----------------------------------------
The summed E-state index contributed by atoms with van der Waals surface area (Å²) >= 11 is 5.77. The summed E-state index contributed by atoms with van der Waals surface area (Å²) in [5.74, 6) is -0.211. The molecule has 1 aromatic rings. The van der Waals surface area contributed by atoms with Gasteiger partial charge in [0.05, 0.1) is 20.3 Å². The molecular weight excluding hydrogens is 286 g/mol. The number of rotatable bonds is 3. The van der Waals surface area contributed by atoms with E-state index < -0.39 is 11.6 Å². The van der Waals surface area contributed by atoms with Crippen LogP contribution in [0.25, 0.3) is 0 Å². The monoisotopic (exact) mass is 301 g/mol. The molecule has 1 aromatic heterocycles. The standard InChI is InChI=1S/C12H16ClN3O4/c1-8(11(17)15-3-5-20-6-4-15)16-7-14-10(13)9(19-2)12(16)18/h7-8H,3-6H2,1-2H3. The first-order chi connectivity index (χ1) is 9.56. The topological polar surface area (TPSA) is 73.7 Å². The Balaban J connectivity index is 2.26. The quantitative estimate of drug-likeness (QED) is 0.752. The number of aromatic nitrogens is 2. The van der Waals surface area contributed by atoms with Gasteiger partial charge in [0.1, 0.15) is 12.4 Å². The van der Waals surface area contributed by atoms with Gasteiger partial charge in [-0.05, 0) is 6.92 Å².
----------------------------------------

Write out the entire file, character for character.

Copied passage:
The summed E-state index contributed by atoms with van der Waals surface area (Å²) >= 11 is 5.77. The summed E-state index contributed by atoms with van der Waals surface area (Å²) in [5.74, 6) is -0.211. The molecule has 1 aromatic rings. The van der Waals surface area contributed by atoms with Gasteiger partial charge in [0.05, 0.1) is 20.3 Å². The molecular weight excluding hydrogens is 286 g/mol. The number of rotatable bonds is 3. The van der Waals surface area contributed by atoms with E-state index < -0.39 is 11.6 Å². The van der Waals surface area contributed by atoms with Crippen LogP contribution in [0.25, 0.3) is 0 Å². The monoisotopic (exact) mass is 301 g/mol. The molecule has 1 aromatic heterocycles. The standard InChI is InChI=1S/C12H16ClN3O4/c1-8(11(17)15-3-5-20-6-4-15)16-7-14-10(13)9(19-2)12(16)18/h7-8H,3-6H2,1-2H3. The first-order chi connectivity index (χ1) is 9.56. The topological polar surface area (TPSA) is 73.7 Å². The Balaban J connectivity index is 2.26. The quantitative estimate of drug-likeness (QED) is 0.752. The number of aromatic nitrogens is 2. The van der Waals surface area contributed by atoms with Gasteiger partial charge in [0.1, 0.15) is 12.4 Å². The van der Waals surface area contributed by atoms with Gasteiger partial charge in [-0.05, 0) is 6.92 Å².